Landmark: Motif No. 1 in Rockport
The instantly recognizable fishing shack at the end of Bradley Wharf in Rockport doesn’t claim historical significance. No famous architect built it, nor is it any special feat of engineering. Yet this humble red shack—known as Motif No. 1—is thought to be the most-painted building in the world.
Erected in the 1880s as a utilitarian shed, the simple 1,008-square-foot wooden structure served as a storage space for lobstermen and fishermen. On the first floor, seafarers stocked their bait, lines, and other supplies, and mended their nets. A fish broker’s office occupied the partial second story above.
But the mundane post-and-beam fishing shack became something more when it caught the eye of painters in Cape Ann’s burgeoning artists’ colony. Starting in the 1920s, plein air artists were drawn to the shabby wooden hut. Amateurs and masters created their own fishing-shack masterpieces—much to the vexation of a local art teacher named Lester Hornby.
A painter who summered in Rockport and wintered in Paris, Hornby taught art on both sides of the Atlantic, instructing his pupils to take inspiration from local scenery. He found that his Parisian students tended to tackle a variety of different subjects, or motifs. But in Rockport, there was only one: that red shack. Legend has it that one day, after receiving yet another rendition of the oft-repeated image, a frustrated Hornby snapped: “What? ‘Motif No. 1’ again!” Supposedly, the nickname stuck with the building ever since.
This possibly apocryphal mockery didn’t do much to scale back the floods of fishing-shack art. In fact, it buoyed Motif No. 1 (pronounced “motive” by locals) to new heights of artistic cliché. In the 1930s, one artist even bought the building to use as his personal studio. A few years later, a parade-float likeness of the shack made its way into the Chicago World’s Fair. Its popularity with visitors and locals alike warranted postcards and calendars, in addition to the sea of homemade watercolors.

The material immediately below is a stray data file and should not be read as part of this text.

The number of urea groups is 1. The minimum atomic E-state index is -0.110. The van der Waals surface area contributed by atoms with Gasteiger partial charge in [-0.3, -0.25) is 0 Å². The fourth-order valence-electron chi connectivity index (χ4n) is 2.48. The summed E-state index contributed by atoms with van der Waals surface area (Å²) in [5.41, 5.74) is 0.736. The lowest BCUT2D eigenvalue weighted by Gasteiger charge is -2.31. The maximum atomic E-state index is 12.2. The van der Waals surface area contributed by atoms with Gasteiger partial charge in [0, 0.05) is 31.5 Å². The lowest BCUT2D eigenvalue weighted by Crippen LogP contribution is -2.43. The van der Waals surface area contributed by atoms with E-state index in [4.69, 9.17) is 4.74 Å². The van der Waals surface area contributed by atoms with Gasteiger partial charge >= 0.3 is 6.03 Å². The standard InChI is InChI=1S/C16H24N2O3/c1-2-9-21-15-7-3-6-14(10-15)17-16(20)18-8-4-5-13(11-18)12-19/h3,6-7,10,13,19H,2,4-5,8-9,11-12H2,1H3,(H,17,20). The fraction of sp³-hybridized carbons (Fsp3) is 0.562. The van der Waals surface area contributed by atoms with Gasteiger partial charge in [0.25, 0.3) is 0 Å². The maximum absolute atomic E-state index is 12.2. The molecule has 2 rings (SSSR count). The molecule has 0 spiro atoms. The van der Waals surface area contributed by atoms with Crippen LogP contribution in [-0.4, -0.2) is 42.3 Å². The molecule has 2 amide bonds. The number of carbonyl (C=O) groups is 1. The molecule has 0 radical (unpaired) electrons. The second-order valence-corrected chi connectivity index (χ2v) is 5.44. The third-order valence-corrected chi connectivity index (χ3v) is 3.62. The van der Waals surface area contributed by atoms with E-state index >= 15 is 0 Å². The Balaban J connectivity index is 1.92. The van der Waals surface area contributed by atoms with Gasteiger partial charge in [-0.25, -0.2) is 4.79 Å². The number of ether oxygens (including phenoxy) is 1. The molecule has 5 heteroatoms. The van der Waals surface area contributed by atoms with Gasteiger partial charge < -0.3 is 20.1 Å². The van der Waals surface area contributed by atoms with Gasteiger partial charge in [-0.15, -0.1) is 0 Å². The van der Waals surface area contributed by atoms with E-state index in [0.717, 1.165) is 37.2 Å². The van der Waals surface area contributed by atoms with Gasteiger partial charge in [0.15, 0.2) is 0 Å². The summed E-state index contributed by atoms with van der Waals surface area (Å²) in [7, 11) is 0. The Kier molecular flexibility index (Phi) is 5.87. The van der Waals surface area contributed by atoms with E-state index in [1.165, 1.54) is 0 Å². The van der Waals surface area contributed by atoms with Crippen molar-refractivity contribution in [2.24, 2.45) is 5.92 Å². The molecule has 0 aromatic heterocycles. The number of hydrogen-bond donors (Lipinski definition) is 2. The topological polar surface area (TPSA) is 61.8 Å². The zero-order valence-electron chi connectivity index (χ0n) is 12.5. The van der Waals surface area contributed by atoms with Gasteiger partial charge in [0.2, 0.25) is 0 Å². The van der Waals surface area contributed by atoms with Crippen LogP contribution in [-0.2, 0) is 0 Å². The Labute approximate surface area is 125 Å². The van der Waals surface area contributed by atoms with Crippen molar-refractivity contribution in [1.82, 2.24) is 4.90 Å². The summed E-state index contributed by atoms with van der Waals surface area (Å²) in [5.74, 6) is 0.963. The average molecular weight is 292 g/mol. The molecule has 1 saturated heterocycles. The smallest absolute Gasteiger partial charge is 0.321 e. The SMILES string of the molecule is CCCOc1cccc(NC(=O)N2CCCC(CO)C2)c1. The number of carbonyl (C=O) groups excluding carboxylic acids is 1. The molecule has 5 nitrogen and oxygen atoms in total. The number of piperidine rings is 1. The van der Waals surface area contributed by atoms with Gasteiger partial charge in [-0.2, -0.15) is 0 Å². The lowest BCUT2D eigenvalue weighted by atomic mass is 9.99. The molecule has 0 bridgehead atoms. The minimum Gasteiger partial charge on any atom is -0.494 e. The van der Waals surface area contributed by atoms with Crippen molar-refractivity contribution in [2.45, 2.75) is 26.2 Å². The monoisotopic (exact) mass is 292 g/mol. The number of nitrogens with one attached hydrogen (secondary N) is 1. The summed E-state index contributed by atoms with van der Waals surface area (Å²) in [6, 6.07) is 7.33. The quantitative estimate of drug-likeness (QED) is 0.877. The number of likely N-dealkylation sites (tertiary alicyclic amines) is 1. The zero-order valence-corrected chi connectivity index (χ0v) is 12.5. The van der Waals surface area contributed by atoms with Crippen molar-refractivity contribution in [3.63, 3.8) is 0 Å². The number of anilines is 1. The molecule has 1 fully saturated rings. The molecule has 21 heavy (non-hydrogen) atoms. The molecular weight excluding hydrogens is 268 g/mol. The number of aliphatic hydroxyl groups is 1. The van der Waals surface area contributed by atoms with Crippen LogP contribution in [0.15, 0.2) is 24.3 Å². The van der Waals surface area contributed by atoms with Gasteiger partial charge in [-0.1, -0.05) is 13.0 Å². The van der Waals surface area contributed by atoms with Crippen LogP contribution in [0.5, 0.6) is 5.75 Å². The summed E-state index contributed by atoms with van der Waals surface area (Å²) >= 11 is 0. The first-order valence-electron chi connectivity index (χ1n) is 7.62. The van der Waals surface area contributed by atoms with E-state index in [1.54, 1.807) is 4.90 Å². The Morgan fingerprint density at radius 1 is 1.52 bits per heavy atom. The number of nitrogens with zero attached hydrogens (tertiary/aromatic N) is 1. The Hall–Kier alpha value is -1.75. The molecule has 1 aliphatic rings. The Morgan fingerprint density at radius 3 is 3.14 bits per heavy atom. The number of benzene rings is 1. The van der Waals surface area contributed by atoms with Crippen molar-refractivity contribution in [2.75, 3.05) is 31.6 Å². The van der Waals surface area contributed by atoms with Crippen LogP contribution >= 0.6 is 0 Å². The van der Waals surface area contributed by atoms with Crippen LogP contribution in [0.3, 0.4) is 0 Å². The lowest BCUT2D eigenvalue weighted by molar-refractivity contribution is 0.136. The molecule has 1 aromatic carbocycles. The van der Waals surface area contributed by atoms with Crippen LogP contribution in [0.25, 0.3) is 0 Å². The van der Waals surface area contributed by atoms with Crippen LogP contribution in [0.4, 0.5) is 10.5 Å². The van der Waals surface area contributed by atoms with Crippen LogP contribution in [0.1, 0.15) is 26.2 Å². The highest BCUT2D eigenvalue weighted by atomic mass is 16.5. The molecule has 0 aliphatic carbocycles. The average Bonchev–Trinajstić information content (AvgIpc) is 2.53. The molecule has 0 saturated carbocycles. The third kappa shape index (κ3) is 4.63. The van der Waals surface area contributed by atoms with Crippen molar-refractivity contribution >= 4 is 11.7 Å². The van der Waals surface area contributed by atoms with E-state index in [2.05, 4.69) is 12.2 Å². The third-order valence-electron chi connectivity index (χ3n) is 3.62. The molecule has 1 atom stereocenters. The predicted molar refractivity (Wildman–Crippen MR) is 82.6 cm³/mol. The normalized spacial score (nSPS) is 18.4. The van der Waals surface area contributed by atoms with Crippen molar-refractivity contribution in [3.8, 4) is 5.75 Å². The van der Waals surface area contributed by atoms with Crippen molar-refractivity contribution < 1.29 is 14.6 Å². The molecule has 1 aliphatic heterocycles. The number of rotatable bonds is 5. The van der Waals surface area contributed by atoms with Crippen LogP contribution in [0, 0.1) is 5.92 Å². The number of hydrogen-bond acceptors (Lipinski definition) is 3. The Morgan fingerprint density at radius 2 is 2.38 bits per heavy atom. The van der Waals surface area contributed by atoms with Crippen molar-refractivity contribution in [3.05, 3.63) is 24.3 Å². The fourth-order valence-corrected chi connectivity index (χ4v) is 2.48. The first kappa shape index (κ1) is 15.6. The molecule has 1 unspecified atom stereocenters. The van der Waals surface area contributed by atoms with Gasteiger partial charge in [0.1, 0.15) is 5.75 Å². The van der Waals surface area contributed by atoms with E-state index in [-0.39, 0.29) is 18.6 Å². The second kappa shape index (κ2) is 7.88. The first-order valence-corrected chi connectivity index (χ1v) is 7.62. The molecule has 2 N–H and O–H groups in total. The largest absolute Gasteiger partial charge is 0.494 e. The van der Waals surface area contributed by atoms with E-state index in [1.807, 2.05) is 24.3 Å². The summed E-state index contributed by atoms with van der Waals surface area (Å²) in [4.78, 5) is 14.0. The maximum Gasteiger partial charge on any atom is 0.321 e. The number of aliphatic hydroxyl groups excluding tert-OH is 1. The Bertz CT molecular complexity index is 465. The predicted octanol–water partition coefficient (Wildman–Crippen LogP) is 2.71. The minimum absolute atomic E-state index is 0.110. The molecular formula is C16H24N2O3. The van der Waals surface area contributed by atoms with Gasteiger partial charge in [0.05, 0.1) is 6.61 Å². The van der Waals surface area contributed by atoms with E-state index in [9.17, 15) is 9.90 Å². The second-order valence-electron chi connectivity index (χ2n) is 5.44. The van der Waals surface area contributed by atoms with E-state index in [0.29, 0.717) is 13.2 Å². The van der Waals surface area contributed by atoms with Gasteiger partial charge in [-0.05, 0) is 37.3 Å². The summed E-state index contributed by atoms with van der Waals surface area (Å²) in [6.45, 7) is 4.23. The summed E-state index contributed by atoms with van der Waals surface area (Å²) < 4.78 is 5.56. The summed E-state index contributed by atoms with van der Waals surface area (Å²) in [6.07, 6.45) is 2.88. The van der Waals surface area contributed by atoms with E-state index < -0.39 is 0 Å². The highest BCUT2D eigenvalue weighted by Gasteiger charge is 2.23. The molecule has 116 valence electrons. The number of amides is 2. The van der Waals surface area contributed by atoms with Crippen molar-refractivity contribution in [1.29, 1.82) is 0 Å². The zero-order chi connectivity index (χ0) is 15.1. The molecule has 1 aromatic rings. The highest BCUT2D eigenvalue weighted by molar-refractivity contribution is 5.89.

In light of its ever-growing popularity, Rockport city officials resolved to preserve the inspirational magic of Motif No. 1. In 1945 the town bought the shack and designated it to honor Rockport’s military members. That move cemented the quaint little shack’s status as an indelible symbol of coastal Massachusetts, immortalized on book jackets and posters touting the region. Today, you can step foot inside any gift shop even remotely near Essex County and see the shack plastered on mugs, magnets, and shot glasses. Tourists still flock to see it—despite the fact that there’s nothing terribly remarkable about the building.
“It certainly wasn’t a unique structure,” says L.M. Vincent, author of the 2011 book In Search of Motif No. 1. Then how does he explain its extraordinary fame? “I looked at where the other fish shacks were, and from an artist’s point of view you either didn’t have access, or you didn’t have the background, or you had a big ugly building in the way,” he says. “So that location, just sort of sticking out like a sore red thumb, is really what made it special.”
And even that was a fluke. According to Vincent, the iconic color of this no-frills building wasn’t meant as decoration—rather, it was probably a case of Yankee thrift. “Historically, oils such as linseed could be mixed with pigment derived from clay, flaxseed, cattle blood, or plain old rust (ferrous oxide) to make a reddish color,” he writes. “Iron oxides for red paint were relatively cheap, so a shade of red was the most economical color, if you weren’t picky about the exact hue.”
Decades later, artists continue to render Motif No. 1 on canvasses daily—but while the scene’s rustic charm is as genuine as ever, the landmark itself is not. Yes, the building sitting at the edge of the wharf is a fake. The original Motif No. 1 met its untimely end in the Blizzard of ’78, walloped to red smithereens by wind and waves. Even before the storm died down, Rockport residents gathered near the wharf to pay their respects, vowing to rebuild. By October 1978, they’d finished a perfect replica, dangling buoys and all, based on measurements from the 1938 Historic American Buildings Survey.
Inauthentic as it may be, the little red shack that stands today hasn’t lost a shred of its New England credibility. Indeed, perhaps it’s only fitting that a building that’s been imitated thousands of times on paper should receive its very own reproduction.